A SHANNON based company that has played a pivotal role in the survival of 33 Chilean miners, is one of just three in the world that manufacture the hammer drills needed.
Mincon, based in the Smithstown Industrial Estate, manufactures reverse circulation drills, one of which was used to drill a hole allowing food, water and medication to be passed down to the miners who remain trapped 700 metres below ground in the San Jose Mine.
Their input to the rescue of the Chilean miners was revealed in last week’s Limerick Post.
Paddy Purcell is director and founder of Mincon, established in Shannon in 1977 and employs 50.
He said it was a rewarding experience to play a part in the survival of the miners.
“There are only three companies that have the level of expertise to produce the hammer drills used in this operation, which allowed a hole to be created to pass food and water to the miners.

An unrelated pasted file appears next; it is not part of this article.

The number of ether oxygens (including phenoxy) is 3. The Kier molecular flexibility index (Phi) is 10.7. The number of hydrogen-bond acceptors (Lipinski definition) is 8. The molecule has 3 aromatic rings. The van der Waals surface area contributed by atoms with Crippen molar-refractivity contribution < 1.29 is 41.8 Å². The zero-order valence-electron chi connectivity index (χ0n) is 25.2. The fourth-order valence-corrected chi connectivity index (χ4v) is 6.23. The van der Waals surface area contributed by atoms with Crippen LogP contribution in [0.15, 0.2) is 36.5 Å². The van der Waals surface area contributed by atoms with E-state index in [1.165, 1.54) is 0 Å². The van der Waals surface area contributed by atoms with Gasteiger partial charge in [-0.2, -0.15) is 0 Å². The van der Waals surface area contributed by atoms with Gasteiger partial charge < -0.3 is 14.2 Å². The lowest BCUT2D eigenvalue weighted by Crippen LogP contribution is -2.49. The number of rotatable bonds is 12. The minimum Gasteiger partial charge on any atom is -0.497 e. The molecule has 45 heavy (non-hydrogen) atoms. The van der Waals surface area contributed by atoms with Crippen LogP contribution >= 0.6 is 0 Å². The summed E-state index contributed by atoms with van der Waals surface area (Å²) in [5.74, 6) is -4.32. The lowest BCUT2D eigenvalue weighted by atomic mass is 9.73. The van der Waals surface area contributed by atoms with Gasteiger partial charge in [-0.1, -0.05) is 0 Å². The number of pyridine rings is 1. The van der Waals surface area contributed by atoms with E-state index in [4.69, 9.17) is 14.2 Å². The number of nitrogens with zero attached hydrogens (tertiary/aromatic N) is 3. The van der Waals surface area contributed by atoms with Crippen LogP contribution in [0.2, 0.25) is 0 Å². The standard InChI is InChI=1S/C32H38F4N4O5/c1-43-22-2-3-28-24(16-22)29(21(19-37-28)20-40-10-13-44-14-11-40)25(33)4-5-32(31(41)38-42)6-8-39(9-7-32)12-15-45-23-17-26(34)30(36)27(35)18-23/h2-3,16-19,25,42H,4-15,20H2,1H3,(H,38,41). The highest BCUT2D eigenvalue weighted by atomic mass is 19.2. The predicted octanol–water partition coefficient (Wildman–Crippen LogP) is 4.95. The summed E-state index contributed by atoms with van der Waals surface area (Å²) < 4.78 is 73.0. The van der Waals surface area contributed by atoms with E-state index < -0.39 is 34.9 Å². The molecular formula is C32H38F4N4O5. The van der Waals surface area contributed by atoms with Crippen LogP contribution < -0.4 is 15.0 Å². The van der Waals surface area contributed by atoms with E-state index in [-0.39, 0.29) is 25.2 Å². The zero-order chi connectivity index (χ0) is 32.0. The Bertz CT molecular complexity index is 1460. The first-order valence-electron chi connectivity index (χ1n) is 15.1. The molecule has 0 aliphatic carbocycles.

“We have taken out patents on these drills and drill bits.
“It feels very satisfying to know that we played a part in keeping these men alive”.
Mr. Purcell explained that his son Joe, who lives in Ennis, designed the drill, which bore the five inch wide hole, hammering the rock 2,000 times a minute over a five day period.
“Various members of the Shannon team have been to the site in Chile, including myself”, added Paddy, who lives in Shannon but is originally from Tipperary.
He revealed the manager of the Vancouver branch is on site.
It may be Christmas before a rescue shaft of sufficient size is created to allow the miners to escape their confines, and the drilled hole will continue its purpose until this time.
The Chilean Government are expected to keep the Shannon made drill for display at La Moneda, the President’s residence in the city of Santiago.